The codification of Australian English

    Research output: Chapter in Book/Report/Conference proceedingChapterpeer-review

    Abstract

    The evolution of Australian English has taken place over 200 years, largely in line with the key phases of Schneider’s (2007) evolutionary model for postcolonial Englishes - with codification at a late stage. It was anticipated publications such as Morris’s dictionary (1898), and in Baker’s more discursive The Australian Language (1945). But only after World War II were the phonology, orthography, style and lexicogrammar of Australian English fully described. The phonetics and sociolinguistics of the Australian accent were scoped in Mitchell and Delbridge’s large research survey (1965), and Australian orthographic style was set in successive editions of the Australian Government Style Manual for Authors, Editors and Printers from 1966 on. The everyday Australian lexicon has been codified in successive editions of the Macquarie Dictionary (1981 on), while the Australian National Dictionary (1988) contains a historical record of distinctively Australian words and phrases. Usage guides such as Murray-Smith’s Right Words (1987/1989) and others provide wider discussion of Australian usage norms. But the evolutionary process often tangled with contrary trends in Australian social history, making the path to codification less clearly marked than Schneider’s reference dates. The directions for Australian English in the post-codification present (differentiation) and future are also less predictable.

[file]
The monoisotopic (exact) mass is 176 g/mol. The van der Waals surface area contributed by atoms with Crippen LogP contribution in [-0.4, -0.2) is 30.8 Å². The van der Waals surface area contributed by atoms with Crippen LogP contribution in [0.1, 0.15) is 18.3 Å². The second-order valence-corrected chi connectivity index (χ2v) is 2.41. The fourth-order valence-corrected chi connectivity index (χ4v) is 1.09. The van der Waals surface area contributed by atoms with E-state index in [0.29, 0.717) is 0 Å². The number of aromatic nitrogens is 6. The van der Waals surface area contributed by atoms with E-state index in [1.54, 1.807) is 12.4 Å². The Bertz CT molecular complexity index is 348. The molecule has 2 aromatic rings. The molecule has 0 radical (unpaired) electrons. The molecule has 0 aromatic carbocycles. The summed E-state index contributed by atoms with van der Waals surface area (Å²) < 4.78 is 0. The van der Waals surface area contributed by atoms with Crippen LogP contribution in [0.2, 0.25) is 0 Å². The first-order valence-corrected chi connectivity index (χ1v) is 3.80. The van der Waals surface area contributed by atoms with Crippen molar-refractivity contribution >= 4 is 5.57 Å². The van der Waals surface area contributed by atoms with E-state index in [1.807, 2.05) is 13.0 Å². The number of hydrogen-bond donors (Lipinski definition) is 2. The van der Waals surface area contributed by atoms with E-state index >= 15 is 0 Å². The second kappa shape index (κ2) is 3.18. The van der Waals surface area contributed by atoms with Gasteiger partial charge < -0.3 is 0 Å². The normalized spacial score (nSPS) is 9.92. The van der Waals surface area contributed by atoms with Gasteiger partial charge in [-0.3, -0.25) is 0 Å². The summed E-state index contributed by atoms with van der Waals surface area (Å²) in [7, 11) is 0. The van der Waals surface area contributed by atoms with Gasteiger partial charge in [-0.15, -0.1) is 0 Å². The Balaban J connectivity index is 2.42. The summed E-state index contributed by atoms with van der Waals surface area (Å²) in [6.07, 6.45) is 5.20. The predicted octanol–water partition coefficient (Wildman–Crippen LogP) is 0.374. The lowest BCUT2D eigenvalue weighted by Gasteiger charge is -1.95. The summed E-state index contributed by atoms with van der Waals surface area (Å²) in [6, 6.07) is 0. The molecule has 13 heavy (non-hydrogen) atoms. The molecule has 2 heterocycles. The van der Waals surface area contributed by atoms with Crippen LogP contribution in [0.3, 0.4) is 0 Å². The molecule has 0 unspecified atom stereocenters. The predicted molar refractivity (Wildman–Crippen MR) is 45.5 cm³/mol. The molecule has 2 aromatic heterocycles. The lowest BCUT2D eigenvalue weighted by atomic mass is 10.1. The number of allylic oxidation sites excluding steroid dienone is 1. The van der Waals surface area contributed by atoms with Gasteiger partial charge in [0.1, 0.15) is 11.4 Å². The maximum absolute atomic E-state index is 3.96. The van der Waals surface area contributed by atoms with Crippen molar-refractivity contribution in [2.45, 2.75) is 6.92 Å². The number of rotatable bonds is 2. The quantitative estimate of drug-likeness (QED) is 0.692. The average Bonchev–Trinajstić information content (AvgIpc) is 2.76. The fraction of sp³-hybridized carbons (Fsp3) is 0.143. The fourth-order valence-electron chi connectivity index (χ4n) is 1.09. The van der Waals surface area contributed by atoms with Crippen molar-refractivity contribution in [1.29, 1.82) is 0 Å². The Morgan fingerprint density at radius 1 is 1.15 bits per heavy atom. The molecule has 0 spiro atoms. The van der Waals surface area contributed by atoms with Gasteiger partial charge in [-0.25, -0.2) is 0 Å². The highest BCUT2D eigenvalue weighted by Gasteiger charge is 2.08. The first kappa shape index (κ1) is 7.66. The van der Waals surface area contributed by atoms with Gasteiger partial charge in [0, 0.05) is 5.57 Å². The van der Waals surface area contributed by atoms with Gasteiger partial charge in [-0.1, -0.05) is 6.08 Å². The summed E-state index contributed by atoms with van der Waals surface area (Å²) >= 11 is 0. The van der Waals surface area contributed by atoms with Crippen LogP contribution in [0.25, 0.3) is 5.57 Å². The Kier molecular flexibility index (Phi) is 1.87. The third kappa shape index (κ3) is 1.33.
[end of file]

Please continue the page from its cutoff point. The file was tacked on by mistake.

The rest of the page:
Original languageEnglish
    Title of host publicationAustralian English reimagined
    Subtitle of host publicationstructure, features and developments
    EditorsLouisa Willoughby, Howard Manns
    Place of PublicationLondon
    PublisherRoutledge
    Chapter13
    Pages210-223
    Number of pages14
    ISBN (Electronic)9780429019692
    ISBN (Print)9780367029395
    Publication statusPublished - 2020

    Publication series

    NameRoutledge studies in world Englishes

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